That’s a tricky question. Some search engines use linear combination of features to calculate final score. For example in FAST Search for Sharepoint there was a number of weights in RankProfile to be configured, and the process of score calculation (and it’s debugging\tuning) was quite understandable, at least it was possible to see the impact of each feature to final score. According to inventors of this SharePoint ranking model (see links to patents in the end of this post), neural network is used to detect and capture non-linear cross dependencies between features, as a result quality of search is increased (up to 10% according to provided metrics in patent).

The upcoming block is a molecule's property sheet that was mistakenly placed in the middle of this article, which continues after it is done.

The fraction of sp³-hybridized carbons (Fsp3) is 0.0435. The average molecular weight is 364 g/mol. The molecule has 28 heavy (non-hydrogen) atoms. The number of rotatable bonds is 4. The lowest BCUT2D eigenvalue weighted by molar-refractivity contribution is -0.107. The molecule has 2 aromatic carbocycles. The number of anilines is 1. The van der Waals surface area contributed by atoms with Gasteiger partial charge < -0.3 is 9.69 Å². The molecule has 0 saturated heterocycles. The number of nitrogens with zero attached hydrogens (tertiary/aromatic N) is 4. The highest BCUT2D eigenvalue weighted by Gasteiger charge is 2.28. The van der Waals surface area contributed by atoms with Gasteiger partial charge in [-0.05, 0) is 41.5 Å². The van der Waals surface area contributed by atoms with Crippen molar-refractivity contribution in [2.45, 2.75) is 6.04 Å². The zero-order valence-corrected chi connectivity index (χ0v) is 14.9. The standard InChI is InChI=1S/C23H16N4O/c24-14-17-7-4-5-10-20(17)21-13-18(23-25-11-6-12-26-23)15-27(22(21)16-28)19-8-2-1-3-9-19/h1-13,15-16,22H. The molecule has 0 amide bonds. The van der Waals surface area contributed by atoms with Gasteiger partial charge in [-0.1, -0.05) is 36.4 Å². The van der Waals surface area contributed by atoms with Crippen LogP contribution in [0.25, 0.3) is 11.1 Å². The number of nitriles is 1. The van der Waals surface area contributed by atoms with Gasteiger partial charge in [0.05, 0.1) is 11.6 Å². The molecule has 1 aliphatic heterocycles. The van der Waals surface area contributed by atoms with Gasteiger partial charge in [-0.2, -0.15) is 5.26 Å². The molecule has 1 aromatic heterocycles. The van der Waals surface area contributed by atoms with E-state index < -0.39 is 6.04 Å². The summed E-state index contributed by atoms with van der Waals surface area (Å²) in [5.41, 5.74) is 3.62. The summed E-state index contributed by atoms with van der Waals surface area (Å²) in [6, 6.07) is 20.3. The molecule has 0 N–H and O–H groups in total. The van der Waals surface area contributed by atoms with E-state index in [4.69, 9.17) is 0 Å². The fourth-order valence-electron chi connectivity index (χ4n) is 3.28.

“What makes you think that ranking model was implemented in SharePoint as described in patent?”

As I described in previous post, there’s a way to get the rank log in SharePoint 2013.

I reconstructed transformation/normalization functions in Excel, then copied values from existing rank log and raw ranking model weights, then reconstructed final score calculation using tanh. Resulting values from rank log and manually calculated from the very beginning –  matched!

Frankly speaking there is one last step missing in this chain – in SharePoint 2013 resulting rank is then somehow normalized again as an additional step after neural network, ad it’s not described in patent. Hopefully it will be possible to find out this missing piece.


 “How ranking models are tuned/trained?”